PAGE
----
Purchase of premises and equipment   (1,063)   (998)
Proceeds from sale of premises and equipment   3     
Net cash used in investing activities   (43,002)   (309,636)
Cash flows from financing activities:          
Net increase in deposits   229,229    124,878 
Net increase in short-term Federal Home Loan Bank advances   50,000    130,000 
Increase in long-term Federal Home Loan Bank advances   200,000    200,000 
Proceeds from exercise of stock options       9,514 
Purchase of treasury shares   (134)   (10,420)
Cash dividends paid to stockholders   (4,223)   (4,144)
Net cash provided by financing activities   474,872    449,828 
Net increase in cash and cash equivalents   451,274    166,897 
Cash and cash equivalents at beginning of period   347,641    254,636 
Cash and cash equivalents at end of period  $798,915   $421,533 
See accompanying notes to consolidated financial statements.          
Supplemental disclosures of cash flow information:          
Cash paid during the period for:        
Interest   $19,699   $17,434 
Income taxes, net of refunds    8    10 
Noncash investing and financing activities:           
Transfer of loan receivables to loans held-for-sale   $   $10,111 

 

See accompanying notes to consolidated financial statements.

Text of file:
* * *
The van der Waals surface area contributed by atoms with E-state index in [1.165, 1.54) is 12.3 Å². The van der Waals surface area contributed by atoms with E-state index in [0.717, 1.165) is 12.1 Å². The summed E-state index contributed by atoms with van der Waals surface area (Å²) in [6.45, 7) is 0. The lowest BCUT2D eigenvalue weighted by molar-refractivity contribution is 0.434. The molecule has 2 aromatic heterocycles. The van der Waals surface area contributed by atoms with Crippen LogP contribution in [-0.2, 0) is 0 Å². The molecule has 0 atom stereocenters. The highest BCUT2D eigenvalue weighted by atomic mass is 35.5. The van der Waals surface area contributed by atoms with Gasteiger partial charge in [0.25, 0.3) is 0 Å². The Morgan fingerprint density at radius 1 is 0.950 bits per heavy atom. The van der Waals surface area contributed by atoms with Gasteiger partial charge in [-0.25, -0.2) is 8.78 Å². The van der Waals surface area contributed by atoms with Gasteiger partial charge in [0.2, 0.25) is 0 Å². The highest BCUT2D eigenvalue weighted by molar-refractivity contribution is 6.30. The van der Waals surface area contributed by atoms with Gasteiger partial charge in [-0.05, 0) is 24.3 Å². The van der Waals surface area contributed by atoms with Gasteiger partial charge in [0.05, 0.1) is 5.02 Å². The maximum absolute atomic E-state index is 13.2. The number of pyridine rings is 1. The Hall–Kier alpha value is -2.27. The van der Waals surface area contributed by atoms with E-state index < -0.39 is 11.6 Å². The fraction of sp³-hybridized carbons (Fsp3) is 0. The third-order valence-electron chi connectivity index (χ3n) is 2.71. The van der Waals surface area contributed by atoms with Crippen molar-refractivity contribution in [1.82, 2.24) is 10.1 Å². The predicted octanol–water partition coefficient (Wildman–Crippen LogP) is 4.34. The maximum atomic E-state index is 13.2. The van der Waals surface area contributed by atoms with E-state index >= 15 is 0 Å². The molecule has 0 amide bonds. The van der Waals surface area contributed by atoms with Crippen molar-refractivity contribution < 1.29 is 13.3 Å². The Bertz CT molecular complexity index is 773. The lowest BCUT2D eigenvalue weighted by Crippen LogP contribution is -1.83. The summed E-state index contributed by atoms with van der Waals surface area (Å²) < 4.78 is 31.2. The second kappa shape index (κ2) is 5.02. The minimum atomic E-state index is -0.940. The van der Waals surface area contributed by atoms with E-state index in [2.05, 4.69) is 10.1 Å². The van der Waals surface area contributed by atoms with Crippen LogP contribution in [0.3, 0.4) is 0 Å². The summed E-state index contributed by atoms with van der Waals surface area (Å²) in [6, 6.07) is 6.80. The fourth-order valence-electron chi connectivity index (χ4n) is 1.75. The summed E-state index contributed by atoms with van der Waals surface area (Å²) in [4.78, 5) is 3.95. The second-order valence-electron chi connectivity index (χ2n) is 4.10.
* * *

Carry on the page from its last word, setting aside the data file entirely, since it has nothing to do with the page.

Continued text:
7

 

 

 

Notes to Interim Consolidated Financial Statements (unaudited)

 

(1)Description of Business

 

Opus Bank is a publicly traded California state-chartered commercial bank headquartered in Irvine, California, which, together with its subsidiaries, is referred to as the Company, we, our, or us. Opus Bank offers a wide range of loan products, which primarily includes multifamily residential, commercial real estate, and commercial business loan products, as well as a suite of treasury and cash management and depository solutions. We serve our clients through our headquarters and 46 banking offices located in major metropolitan markets within California, Washington, Oregon, and Arizona. Our primary focus is to serve our clients by offering a variety of financial products, services, and solutions, while maintaining a disciplined approach to risk management. We service our clients through our lines of business which include Commercial Real Estate Banking, Commercial Banking, Retail Banking, and our Alternative Asset IRA Custodian subsidiary, PENSCO Trust Company (“PENSCO”).

 

(2)Summary of Significant Accounting Policies

 

The following is a summary of the significant accounting policies used in preparing the Company’s consolidated financial statements:

 

(a)      Basis of Presentation